The idea that the Kirwan Commission’s recommendations for K-12 education could significantly improve Maryland’s health might startle many readers. The idea that health care should play a significant role in implementing Kirwan is equally startling. But behind these ideas are three links:
First, the United States invests much more in health care and far less in education and social services than do other high-income countries. Public health advocates argue that it is no coincidence that Americans have shorter life expectancy than those other countries, or that, for the last few years, life expectancy in the U.S. has been falling and the difference has grown. Public health advocates have also provided extensive evidence that education and social services enhance health and that poverty, poor housing and bad jobs are killers. The evidence — for example the health benefits of Head Start — only becomes stronger as the data accumulate.
As emerged with brutal clarity during the Baltimore uprising of 2015, measures of neighborhood “disadvantage” (e.g., lower levels of income, employment, education and housing quality) predict shorter life and social unrest. The 14-years shorter life expectancy in Sandtown-Winchester compared to Roland Park, like the 14-years difference between high-school dropouts and graduate school diplomates, should be no surprise. Pouring more money into hospital-based health care is unlikely, based on experience of the last 10 years, to generate substantial gains in life expectancy or health; investing in education might.
The second link is that health and education are intermingled priorities that draw from the same state budget. Hospitals are doing well in Maryland, whether judged by regulated profit margin, CEO salary or total operating profits and revenue. Education is not doing well, as extensively documented in the Kirwan Commission report. One reason is that, for the last decade, growth in the fraction of state revenues going to Medicaid roughly parallels shrinkage in the fraction of state revenues going to K-12 education, which is the unsurprising consequence of a “no new taxes” environment. “No new taxes” is an effective political slogan because real wages for the middle class have barely increased over the last 25 years. Stagnant wage growth is partly due to the escalation of health costs.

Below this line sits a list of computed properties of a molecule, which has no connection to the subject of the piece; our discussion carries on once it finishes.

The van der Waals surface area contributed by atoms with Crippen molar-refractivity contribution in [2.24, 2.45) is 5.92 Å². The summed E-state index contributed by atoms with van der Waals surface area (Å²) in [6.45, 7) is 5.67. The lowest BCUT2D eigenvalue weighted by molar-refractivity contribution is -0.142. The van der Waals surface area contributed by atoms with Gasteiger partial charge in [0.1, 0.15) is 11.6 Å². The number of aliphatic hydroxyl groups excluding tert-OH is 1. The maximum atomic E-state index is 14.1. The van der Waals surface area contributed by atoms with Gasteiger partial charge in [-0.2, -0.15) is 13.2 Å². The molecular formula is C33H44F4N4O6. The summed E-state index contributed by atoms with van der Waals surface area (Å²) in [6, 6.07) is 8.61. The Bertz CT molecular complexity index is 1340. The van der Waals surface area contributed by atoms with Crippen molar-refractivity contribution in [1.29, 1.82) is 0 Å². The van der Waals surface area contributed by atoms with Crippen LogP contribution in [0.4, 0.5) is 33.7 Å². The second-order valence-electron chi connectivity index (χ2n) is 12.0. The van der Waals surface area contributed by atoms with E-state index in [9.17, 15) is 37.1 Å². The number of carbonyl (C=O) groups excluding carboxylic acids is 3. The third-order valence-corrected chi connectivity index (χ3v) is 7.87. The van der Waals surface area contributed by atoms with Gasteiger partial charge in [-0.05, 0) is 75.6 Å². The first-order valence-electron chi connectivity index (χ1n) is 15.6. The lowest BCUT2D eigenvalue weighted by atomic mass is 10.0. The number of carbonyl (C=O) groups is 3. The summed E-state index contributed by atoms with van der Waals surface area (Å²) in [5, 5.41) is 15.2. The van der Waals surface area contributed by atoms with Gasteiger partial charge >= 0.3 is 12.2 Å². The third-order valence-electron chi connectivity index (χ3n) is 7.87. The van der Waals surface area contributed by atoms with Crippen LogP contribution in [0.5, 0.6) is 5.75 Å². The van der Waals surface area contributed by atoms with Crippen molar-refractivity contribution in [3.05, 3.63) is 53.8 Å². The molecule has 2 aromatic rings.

A third link between education and health is in the Kirwan Commission’s recommendation that health centers should be established in schools with high rates of poverty or student problems. This recommendation is important to schools, to hospitals and to the general public. For schools, it is important because impoverished kids so often lack a readily accessible source of general medical care. Mental health counseling services are especially important for a school system that seeks to retain and serve its most troubled students. For hospitals, investments in school health are the kind of community service that is legally required of them as non-profits. For the public, this recommendation would address a pressing need in our schools and move Maryland’s heath system toward preventive and low intensity services, which can reduce the need for acute inpatient care.
Maryland’s long-running hospital rate setting experiment uniquely positions us to invest in school health centers some money that might otherwise go to inpatient care. The Health Services Cost Review Commission (HSCRC), which regulates hospital rates in Maryland, has been operating an arrangement for many years that creates a statewide pool of funds to reimburse hospitals for the care of patients who cannot pay. In a similar way, or through other means, the HSCRC could apportion funds to hospitals that work with the school authorities in the creation and operation of health centers in impoverished community schools.